When biking on trails with two-way traffic, you can ring the bell going around corners and people will know when you are going to pass.
I use my bell to warn squirrels and chipmunks sitting in the path as well!
When cycling at night, you need proper reflectors and a light. We also have a red seat light dangling on the back that we can switch on to let cars know we are there.
Blinking seat lights are actually a great idea even during the day. We’ve been on shady trails and have seen cyclists coming from afar with their seat lights flashing so we could move over sooner.
If you want to be visible, lights are a good option all around.
At night ore dusk, you’ll want a proper light mounted to your handlebars. If you are cycling trails, a helmet light is best.
Just like driving a car, you’ll want to be able to see and be seen.
This is an important one for us since Dave had his bike stolen last year right out of our condo’s bike locker. (Thanks a lot 1 Bloor Street West Toronto security!) We’re pretty sure this was a ring since we had the bikes locked up, but we should have had our U-lock on Dave’s bike like Deb’s.
We suggest buying a good lock and don’t cheap out. We paid a lot for our bikes, it’s a bummer when its stolen.
We usually carry our locks in our camelbacks if we are planning on an overnight trip or a long stop for lunch.
Kryptonite U-Lock with Looped Security Cable – locks your wheels to the frame and to the bike lock with extra security cable to lock the rest of the bike together. .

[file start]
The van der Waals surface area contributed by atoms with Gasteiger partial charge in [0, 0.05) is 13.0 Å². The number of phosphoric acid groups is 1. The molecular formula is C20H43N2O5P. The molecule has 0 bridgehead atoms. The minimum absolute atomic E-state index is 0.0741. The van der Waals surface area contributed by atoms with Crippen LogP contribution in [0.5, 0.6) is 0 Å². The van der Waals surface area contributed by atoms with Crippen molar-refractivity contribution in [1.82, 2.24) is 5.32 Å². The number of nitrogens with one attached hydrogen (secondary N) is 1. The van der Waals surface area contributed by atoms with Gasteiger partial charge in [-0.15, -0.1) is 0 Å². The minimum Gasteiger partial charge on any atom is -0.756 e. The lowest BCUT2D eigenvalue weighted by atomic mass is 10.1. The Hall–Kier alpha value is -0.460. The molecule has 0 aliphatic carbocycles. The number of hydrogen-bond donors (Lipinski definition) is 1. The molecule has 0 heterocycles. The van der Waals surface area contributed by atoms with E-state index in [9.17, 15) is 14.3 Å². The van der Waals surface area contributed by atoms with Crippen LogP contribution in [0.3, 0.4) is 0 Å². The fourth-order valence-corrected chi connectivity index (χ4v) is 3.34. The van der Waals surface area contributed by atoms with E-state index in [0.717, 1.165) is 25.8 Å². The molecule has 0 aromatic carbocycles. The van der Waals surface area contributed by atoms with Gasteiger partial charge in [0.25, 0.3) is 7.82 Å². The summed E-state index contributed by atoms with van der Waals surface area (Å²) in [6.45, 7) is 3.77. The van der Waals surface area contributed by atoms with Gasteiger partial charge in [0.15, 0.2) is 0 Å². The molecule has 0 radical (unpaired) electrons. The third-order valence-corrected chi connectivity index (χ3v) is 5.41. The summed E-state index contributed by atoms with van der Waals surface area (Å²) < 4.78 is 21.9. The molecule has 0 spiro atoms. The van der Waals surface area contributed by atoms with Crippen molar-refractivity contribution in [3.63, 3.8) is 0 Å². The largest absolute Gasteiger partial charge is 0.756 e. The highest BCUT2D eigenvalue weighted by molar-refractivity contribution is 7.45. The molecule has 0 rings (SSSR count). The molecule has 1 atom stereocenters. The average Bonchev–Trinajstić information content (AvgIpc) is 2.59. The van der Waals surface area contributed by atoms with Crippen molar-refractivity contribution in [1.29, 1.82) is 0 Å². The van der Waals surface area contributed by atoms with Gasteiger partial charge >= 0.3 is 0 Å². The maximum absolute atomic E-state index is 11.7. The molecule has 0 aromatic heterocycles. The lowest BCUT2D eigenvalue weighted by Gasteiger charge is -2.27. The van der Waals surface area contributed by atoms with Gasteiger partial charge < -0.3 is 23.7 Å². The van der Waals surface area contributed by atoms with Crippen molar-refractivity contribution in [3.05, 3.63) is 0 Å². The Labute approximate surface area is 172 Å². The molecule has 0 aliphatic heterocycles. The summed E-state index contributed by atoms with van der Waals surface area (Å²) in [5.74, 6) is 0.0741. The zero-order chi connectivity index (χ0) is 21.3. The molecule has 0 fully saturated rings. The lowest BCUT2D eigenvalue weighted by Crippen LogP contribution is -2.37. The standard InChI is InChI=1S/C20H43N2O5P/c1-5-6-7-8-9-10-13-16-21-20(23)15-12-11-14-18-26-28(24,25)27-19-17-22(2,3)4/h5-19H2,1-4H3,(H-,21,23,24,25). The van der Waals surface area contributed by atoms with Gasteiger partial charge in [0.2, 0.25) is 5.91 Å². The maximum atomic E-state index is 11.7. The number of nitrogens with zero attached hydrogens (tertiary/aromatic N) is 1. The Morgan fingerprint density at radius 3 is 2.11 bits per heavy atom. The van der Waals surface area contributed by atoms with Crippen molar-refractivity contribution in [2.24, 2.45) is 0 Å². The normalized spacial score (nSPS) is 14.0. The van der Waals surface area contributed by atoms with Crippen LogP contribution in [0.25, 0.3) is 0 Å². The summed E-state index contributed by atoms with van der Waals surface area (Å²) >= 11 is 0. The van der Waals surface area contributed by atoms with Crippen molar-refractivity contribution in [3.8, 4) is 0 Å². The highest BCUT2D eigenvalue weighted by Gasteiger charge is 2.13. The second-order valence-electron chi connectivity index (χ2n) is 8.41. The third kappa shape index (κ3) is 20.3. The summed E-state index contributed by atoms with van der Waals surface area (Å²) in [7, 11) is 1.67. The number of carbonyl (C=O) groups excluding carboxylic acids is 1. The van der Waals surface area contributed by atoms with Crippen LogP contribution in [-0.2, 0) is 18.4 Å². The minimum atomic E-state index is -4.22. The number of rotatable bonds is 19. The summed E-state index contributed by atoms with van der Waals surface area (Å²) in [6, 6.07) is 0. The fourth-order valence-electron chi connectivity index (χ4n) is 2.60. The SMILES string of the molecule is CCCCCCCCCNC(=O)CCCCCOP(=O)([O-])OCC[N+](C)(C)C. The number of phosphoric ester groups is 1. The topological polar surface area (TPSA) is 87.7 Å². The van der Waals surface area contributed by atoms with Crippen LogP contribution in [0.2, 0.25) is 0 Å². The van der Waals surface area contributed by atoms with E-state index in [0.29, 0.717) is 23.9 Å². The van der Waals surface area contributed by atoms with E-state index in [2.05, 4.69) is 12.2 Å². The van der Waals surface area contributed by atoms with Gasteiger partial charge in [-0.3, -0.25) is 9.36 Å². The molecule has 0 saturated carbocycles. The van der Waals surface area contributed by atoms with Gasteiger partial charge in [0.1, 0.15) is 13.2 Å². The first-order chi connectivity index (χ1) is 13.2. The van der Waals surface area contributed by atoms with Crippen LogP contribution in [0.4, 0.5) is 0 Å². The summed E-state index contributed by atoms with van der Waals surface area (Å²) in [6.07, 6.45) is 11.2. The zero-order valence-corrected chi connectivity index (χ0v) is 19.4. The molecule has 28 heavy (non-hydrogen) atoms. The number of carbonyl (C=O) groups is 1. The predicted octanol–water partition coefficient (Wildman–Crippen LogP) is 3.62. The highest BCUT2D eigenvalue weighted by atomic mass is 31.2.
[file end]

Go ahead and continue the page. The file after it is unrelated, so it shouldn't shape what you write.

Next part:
Bike Repair Kits
We were recently at a bike shop and they told us that cross bar bags are all the rage now, but we still like our seat bags.
They hold everything we need and stay out of our way.
Whichever you prefer, they are a must for carrying bike tools and some cash or credit cards.
I like the Top Peak Wedge Bag
Here’s what we keep in our bag:
Flat Repair Kits
We have had our share of flats on the trail. Although, we both cycled the entire continent of Africa without one single flat by using our Schawlbe marathon plus tires. But I think we were also very lucky.
Having gear for a quick repair on the trail can save a lot of time and hassles. (or a phone call to a taxi to pick you up! )
Rather than patching up on the road, change to a new tube if you happen to get a flat.
If you want to save your tire and patch it when you are home, that’s fine, but why waste time on the trail patching your tire when an extra tube is small and easy to change.
You can’t change a tire without tire levers, so keep a set on you at all times. And trust us, practice a few times before going out.
I got a flat tire in my first race years ago, and hadn’t practiced changing tires enough. I was flustered and panicked on the trail and it must have taken me 20 minutes to make a change that should only take a few.
If you don’t want to spend time pumping up a tire with a small hand pump, these help a lot.
They quickly fill a tire and then you can do a small top up at the end. We recommend this if taking part in a race. It helps pump the tires immediately.
Portable Tire Pump
That said, we don’t use C02 cartridges much unless we are in a race or for an emergency. Instead, we keep a small pump attached to our bikes for topping up by hand on the road.
Make sure you choose a pump that has the right valve for your bike. The Pro Bike Tool works with both Presta and Schrader valves.
Keep those chains and gears lubed.
Squirt Dry Lube was The Planet D’s very first sponsor in 2008. We got a few bottles of lube from them and were thrilled at the time.
We never worked with them again, but we still buy it. It’s fantastic. I like a dry lube because it doesn’t attract dirt and doesn’t build up. It has to be applied more often, we usually lube up before each ride.
Plus I don’t get chain grease on my calves when I stop and get off my bike.
Hex Key Set